The curious thing about BitTorrent Sync, a service that lets users share files in a peer-to-peer fashion rather than via the cloud, is that security-conscious users make up a significant portion of its audience. Since BitTorrent is probably best known as a technology used by illegal file sharers, it has a reputation, at least among companies with intellectual property, as a mechanism for leaking their valuable content.
And yet, since it opened up to all users in April last year, BitTorrent Sync has been installed 10 million times.* Given the nature of the service, it's likely that a decent portion of its customers are using it for work. Either those users are doing so without permission of their employer, or BitTorrent has managed to gain their trust by showing the value of the offering.
BitTorrent is today rolling out BitTorrent Sync 1.4, designed to make it easier to use for -- yes -- sharing content.
The service was initially developed as part of an internal hackathon at BitTorrent, said Erik Pounds, vice president of product management at the company. "It was built by engineers, for engineers," he said. "The use case was syncing folders on their devices that they own. As the product was released to the market through the alpha and into the initial beta, it was obvious that people were using this product to interact with other people. That wasn't the initial design of the product."
Since Sync was first launched, BitTorrent has invested in making it a fully functioning product by dedicating developer resources as well as adding product managers so that it could identify target audiences and design around their use cases, he said. "With Sync 1.4, you're seeing the first fruits of that."
One target audience is people who use very large files that they either want to share with others or access from multiple devices. "The public cloud is not great at data transfer because you have to upload and then bring it back down," he said. "If it's device to device, whether you're behind a firewall or on a local LAN or on cellular, it will get there faster."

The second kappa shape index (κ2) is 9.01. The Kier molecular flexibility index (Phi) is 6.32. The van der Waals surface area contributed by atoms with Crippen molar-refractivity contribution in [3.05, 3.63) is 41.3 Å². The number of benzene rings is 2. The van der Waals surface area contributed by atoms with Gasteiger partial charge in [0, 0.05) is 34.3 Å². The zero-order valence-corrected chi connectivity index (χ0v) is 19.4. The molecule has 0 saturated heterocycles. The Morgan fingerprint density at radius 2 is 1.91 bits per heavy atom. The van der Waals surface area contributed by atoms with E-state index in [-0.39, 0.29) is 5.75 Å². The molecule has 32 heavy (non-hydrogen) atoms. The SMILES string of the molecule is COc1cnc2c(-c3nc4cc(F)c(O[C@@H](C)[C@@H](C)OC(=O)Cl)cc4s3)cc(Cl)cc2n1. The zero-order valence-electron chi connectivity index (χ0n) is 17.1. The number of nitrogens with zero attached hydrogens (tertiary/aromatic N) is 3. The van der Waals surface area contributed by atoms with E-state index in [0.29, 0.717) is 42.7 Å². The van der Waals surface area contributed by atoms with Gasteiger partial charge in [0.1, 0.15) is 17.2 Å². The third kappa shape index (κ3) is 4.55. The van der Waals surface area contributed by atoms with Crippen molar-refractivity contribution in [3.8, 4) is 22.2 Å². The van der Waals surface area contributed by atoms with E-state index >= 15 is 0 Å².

Since BitTorrent began offering Sync, it has supported over 80 petabytes of data transfer, Pounds said. For comparison, 10 billion photos on Facebook equals just over 1 petabyte.
Another set of target customers are very security-conscious users. "With BitTorrent, no other entity knows who you are or what you're doing," Pounds said. That's because files are shared peer-to-peer, without stopping to be stored on servers controlled by BitTorrent or anyone else. If files have to travel over the Internet, the payload is encrypted, he said.
The updates in version 1.4 really focus on this content sharing use case. In the past, users had to work through a complicated process to let other people view a shared folder. Now, users can send a link to people they want to share content with. Sync 1.4 also generates a QR Code linking to content, which some people might find easy for sharing content with mobile phone users.
When users share content with other people, the recipient doesn't have to have an account with BitTorrent to receive the content. Sync already had a key feature that requires a recipient to read a key, received with the file, back to the sender before being able to open the file, for an extra level of security.
Users get new controls too so that they can set documents as read-only or allow for editing. They can control links too, setting them to work for a certain period of time or to expire after a specified number of uses or to allow anyone to access the link anytime.
Sync 1.4 also offers users a new interface that lets them view which devices are connected to a given folder and whether devices or users are out of sync. User can also view sync progress, including which sources are syncing data in each folder.
BitTorrent has featured a number of case studies on its blog about users of Sync, indicating that there are plenty of business users. It points to a wedding photographer who uses Sync to collaborate with other photographers, a cancer researcher who uses it to work with global colleagues, and a design agency in Norway that uses Sync to share files across offices in three different countries.
One catch is that, especially for people who are attracted to BitTorrent Sync for capabilities around very large files, is it's not certain what it will cost. For now, it's free. "Our goal is always to have a very good free version. At a certain level we'll monetize," Pounds said.
Regardless of what BitTorrent ultimately charges for the service, users may also need to buy their own storage, if the storage built into their devices isn't sufficient to support the content they want to store and share. BitTorrent has made Sync available on network-attached storage gear from Seagate, NETGEAR, Synology, Overland Storage, and QNAP.
*Correction: BitTorrent Sync has been downloaded and installed 10 million times. The original metric we reported was inaccurate. CITEworld apologizes for the error.